- I changed the oil. And after some more run-time, the drainage from the moisture accumulator has become less and less mucky. It is now spraying out a watery mist with a thin film of oil. The drainage from the filter spigot has become almost totally dry. All excellent results!
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Re: Aerotecnica Coltri MCH-6

Wed Jul 10, 2019 10:39 am

Replies to Questions/Concerns...

Remote Intake Hose - Not sure if I mentioned it but, My AERO did not come with a remote air intake hose. It's apparent that the previous owner used it without an extended hose. Then, I read the latest manual from Coltri Sub and it talks about "positioning" the compressor for adequate ventilation. The accessory "Remote Intake Hose" is only offered for situations where adequate ventilation cannot be achieved. I have never seen anyone operate a gas engine powered compressor without a Remote Intake Hose... But it got me wondering if it's okay to do it... Especially with my tendency to leave things original. Nobody offers a Remote Intake Hose kit... At least not on their webstores. Nuvair, MaxAir,... North Shore compressor, etc. On the other hand, the air filter that's on the AERO is also nearly impossible to find a new filter element for... So there's really no point in keeping it original. So I asked a friend about his MaxAir 35 and he said it came WITH the remote intake hose. He sent me a photo of the connection and it is nothing more than the internal mount for my intake filter, with the center drilled out and a hose clamped onto it. CRIPES! I've been running around looking for some clever plumbing solution. So, I will soon have a Remote Intake Hose to go along with my new BPR fill whip from Mr. 6000 PSI... And this little compressor will be ready for business!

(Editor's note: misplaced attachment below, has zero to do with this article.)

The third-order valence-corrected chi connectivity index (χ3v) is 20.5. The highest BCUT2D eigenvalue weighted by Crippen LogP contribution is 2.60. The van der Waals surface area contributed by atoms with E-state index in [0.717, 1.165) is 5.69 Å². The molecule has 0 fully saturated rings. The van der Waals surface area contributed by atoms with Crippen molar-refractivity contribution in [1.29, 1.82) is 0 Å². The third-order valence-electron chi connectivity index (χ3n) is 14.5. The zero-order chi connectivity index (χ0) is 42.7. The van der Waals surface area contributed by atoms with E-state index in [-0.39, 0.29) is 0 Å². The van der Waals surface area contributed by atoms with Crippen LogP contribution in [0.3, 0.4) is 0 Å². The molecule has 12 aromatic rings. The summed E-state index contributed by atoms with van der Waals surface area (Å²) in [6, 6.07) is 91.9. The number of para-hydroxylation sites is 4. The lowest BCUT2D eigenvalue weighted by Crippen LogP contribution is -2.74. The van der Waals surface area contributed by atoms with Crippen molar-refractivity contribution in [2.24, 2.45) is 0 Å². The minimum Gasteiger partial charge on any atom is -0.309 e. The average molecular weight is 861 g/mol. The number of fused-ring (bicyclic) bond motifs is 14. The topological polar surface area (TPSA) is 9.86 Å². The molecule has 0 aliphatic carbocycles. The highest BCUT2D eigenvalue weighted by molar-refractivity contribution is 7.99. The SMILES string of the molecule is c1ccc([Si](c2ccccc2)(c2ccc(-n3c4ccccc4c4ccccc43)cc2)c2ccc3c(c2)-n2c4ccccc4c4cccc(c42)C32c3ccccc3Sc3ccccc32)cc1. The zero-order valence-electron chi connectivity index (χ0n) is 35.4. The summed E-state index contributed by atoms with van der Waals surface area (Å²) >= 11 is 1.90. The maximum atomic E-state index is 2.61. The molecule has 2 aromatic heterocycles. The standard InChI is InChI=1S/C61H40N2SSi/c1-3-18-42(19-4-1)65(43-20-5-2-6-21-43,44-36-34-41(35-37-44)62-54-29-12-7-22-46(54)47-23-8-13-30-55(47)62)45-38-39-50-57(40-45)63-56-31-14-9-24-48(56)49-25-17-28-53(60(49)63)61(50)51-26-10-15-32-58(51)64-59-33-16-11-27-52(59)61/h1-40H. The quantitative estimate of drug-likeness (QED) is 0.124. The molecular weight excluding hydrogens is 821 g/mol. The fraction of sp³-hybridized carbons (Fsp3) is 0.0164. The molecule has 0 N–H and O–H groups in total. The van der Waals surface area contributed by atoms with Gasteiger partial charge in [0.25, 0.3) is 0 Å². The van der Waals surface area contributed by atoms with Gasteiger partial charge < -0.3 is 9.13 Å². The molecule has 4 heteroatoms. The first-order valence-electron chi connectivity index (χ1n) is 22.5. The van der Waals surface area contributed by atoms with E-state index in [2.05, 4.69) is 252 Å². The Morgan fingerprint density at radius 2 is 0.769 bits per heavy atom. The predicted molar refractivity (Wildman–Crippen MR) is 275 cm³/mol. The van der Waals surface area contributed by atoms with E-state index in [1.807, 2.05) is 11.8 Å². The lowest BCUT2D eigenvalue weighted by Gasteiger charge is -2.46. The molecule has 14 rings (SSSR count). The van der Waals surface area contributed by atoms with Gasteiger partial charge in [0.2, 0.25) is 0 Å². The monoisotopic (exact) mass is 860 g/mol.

Concerns About High RPMs - I've heard the arguments about these smaller compressors running at high RPMs. I've come to the conclusion that if they are designed for the RPM that you are running them at, and you do the proper and regular maintenance, they seem to give reliable service for YEARS.

Adequate Filteration - The single little filter tube had me concerned at first. But even more of a concern was the lack of a Back Pressure Regulator or PMV to keep the filter pressure at 1800 psi or higher and give the best efficiency to the filter. In addition, this little AERO came with a filter cartridge that had nothing but charcoal in it... No moisture absorbing 13X sieve. I'm actually making some major improvements by adding a back pressure regulator and using Filtertech see-thru filters with color changing test strips. These filters are 2/3rds 13X Sieve and the rest hopcolite (for CO conversion) and charcoal for tastes and smells. Furthermore, I can easily check the status of the filter... The top comes off easily and the filter pops up where I can lift it out and check the colored strip. Changing the filter is equally easy.